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  Boston Strangler, The Killer On The Streets
Year: 1968
Director: Richard Fleischer
Stars: Tony Curtis, Henry Fonda, George Kennedy, Mike Kellin, Hurd Hatfield, Murray Hamilton, Jeff Corey, Sally Kellerman, William Marshall, George Voskovec, Leora Dana, Carolyn Conwell, Jeanne Cooper, Austin Willis, William Hickey, James Brolin, Dana Elcar
Genre: Drama, Thriller, BiopicBuy from Amazon
Rating:  7 (from 1 vote)
Review: In 1962 Boston police were called to a home belonging to an elderly lady: she had been strangled and the body mutilated, which was bad enough, but when it happened again to another old lady in the same fashion the lawmen became aware that they were dealing with a possible serial killer. Which is true, and the killings that resulted would go on to be among the most notorious of the twentieth century, though with the study and capture of such murderers not as advanced as it would become, the cops were reduced to questioning everyone with a criminal record for sex crimes and then anyone who was believed to be acting suspiciously, and still they got nowhere as the public fretted...

That was because the man they were seeking was not on their records, and to all appearances was a normal family man with a steady job, very far from the stereotypical misfit who might ordinarily be tagged as the culprit for crimes of this nature. Although one aspect which this film of the true case put across was that paranoia concerning the most everyday people hiding some dark secret which was unimaginable back in the early sixties, more innocent times (up to a point), was about to truly take hold on the public's consciousness, and sadly the notion that anyone could be capable of terrible acts was going to be more prevalent as suspicion mixed with fact. In this instance, the film produced an explanation for the killer, which was somewhat misleading.

Its need to reassure was laudable, but didn't fit what really went on in the case, playing fast and loose with the genuine account to introduce the sort of psychology which would have been fashionable in the Hollywood movies of the nineteen-forties when Freudian processes were affecting screenwriters' creativity but were facile when it came to offering an understanding of what made serious criminals tick. Although it acknowledged the man they caught was never tried for the crimes, being judged too ill to stand trial and kept locked up in a high security hospital for the rest of his life (aside from one brief breakout) until his eventual murder, what they glossed over was that Albert DeSalvo never had any reason he could see for what he did, which is even more disquieting.

Indeed, the proof that he actually committed the murders was not cast iron until the advances in forensic examination managed to offer reliable evidence that he was the man they were looking for, some years after he had died, so you could perceive a fatherly sense of trying to send the audience away with a pat on the head in the movie: every authority figure in it is male, and every victim a woman, or someone in danger, quietly blamed for getting themselves into these situations. This may well have been the way it was in real life, and you can envisage a version of the case made decades later introducing a female character for better audience identification, which would have been equally patronising, but it was accurate to say the film of The Boston Strangler was stronger in some aspects than it was in others.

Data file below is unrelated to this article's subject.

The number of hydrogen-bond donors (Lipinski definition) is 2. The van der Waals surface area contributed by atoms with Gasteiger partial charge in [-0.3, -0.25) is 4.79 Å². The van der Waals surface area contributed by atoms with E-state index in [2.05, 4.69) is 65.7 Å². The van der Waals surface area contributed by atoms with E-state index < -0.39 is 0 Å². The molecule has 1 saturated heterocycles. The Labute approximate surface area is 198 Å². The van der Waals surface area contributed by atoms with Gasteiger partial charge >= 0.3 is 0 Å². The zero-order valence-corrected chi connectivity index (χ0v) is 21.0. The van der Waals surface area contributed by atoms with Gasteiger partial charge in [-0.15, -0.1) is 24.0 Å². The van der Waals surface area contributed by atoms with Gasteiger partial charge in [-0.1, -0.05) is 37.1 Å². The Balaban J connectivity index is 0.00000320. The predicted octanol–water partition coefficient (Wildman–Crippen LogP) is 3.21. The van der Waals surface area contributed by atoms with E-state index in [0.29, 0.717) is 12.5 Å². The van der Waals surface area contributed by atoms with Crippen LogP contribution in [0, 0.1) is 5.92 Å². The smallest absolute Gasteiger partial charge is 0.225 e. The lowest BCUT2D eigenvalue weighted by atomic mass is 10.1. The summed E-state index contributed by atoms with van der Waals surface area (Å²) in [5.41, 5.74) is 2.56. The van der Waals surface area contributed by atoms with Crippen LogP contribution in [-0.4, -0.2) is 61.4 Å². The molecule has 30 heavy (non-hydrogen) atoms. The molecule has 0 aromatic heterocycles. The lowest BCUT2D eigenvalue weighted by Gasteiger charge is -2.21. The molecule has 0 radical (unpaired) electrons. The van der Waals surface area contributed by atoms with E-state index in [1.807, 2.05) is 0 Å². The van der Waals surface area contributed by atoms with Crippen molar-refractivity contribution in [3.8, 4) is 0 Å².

Aspects such as the sort of scenes which were the bread and butter of police procedurals, detectives discussing the case, questioning suspects, maybe tension as they realise they finally have their man. The lowlifes the cops round up range from the comedic (one man who has had sex with hundreds of women over the course of six months leaves detective George Kennedy amazed) to the dignified (Hurd Hatfield tries to rise above being accused simply because he's homosexual) to the pathetic (William Hickey as a self-loathing and obviously unbalanced individual whose urges are self-destructive rather than aimed at others). Henry Fonda lent a touch of class as the reluctantly drawn in D.A. who according to this was instrumental in finding DeSalvo, but it was Tony Curtis in that role which impressed audiences at the time, cannily cast to bring home the chill that the man next door could be a murderer. Director Richard Fleischer got a lot of stick for his flashy techniques, but they are well handled and render what could have been dry very distinctive; it's disturbing, but more honesty would have been welcome.
Reviewer: Graeme Clark

 

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Richard Fleischer  (1916 - 2006)

American director whose Hollywood career spanned five decades. The son of famed animator Max Fleischer, he started directing in the forties, and went on to deliver some stylish B-movies such as Armored Car Robbery and Narrow Margin. His big break arrived with Disney's hit live action epic, 20,000 Leagues under the Sea, and which he followed up with such films as The Vikings, Compulsion, Fantastic Voyage, The Boston Strangler, true crime story 10 Rillington Place, See No Evil, cult favourite Soylent Green, Mister Majestyk, Amityville 3-D and sequel Conan the Destroyer. He became unfairly well known for his critical flops, too, thanks to Doctor Dolittle, Che!, Mandingo, The Jazz Singer remake, Red Sonja and Million Dollar Mystery, some of which gained campy cult followings, but nevertheless left a solid filmography to be proud of.

 
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